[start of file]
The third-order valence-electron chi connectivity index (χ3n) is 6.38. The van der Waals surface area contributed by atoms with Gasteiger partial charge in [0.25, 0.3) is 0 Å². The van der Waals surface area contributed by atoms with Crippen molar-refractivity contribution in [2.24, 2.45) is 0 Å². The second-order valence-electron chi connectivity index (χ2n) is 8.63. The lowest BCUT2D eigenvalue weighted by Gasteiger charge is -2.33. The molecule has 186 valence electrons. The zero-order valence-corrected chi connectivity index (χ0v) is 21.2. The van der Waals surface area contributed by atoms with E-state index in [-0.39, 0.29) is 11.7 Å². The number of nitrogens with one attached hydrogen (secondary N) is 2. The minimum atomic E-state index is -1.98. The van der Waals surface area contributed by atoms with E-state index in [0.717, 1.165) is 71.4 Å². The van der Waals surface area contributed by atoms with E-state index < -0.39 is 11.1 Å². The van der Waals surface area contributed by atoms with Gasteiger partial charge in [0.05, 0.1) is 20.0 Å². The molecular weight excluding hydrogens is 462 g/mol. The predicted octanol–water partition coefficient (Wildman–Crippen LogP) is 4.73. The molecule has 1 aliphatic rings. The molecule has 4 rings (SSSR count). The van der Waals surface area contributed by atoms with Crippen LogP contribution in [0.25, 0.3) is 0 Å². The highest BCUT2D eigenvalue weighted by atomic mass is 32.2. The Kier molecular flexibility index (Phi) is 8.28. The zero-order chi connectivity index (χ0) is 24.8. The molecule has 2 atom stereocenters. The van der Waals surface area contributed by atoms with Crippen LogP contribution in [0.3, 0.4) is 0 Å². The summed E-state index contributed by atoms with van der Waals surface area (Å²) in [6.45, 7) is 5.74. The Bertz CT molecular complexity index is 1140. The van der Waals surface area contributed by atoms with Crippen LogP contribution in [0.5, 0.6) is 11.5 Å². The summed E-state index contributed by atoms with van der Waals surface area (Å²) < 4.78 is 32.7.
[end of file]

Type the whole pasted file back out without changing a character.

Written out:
The third-order valence-electron chi connectivity index (χ3n) is 6.38. The van der Waals surface area contributed by atoms with Gasteiger partial charge in [0.25, 0.3) is 0 Å². The van der Waals surface area contributed by atoms with Crippen molar-refractivity contribution in [2.24, 2.45) is 0 Å². The second-order valence-electron chi connectivity index (χ2n) is 8.63. The lowest BCUT2D eigenvalue weighted by Gasteiger charge is -2.33. The molecule has 186 valence electrons. The zero-order valence-corrected chi connectivity index (χ0v) is 21.2. The van der Waals surface area contributed by atoms with E-state index in [-0.39, 0.29) is 11.7 Å². The number of nitrogens with one attached hydrogen (secondary N) is 2. The minimum atomic E-state index is -1.98. The van der Waals surface area contributed by atoms with E-state index in [0.717, 1.165) is 71.4 Å². The van der Waals surface area contributed by atoms with E-state index < -0.39 is 11.1 Å². The van der Waals surface area contributed by atoms with Gasteiger partial charge in [0.05, 0.1) is 20.0 Å². The molecular weight excluding hydrogens is 462 g/mol. The predicted octanol–water partition coefficient (Wildman–Crippen LogP) is 4.73. The molecule has 1 aliphatic rings. The molecule has 4 rings (SSSR count). The van der Waals surface area contributed by atoms with Crippen LogP contribution in [0.25, 0.3) is 0 Å². The highest BCUT2D eigenvalue weighted by atomic mass is 32.2. The Kier molecular flexibility index (Phi) is 8.28. The zero-order chi connectivity index (χ0) is 24.8. The molecule has 2 atom stereocenters. The van der Waals surface area contributed by atoms with Crippen LogP contribution in [0.3, 0.4) is 0 Å². The summed E-state index contributed by atoms with van der Waals surface area (Å²) in [6.45, 7) is 5.74. The Bertz CT molecular complexity index is 1140. The van der Waals surface area contributed by atoms with Crippen LogP contribution in [0.5, 0.6) is 11.5 Å². The summed E-state index contributed by atoms with van der Waals surface area (Å²) < 4.78 is 32.7.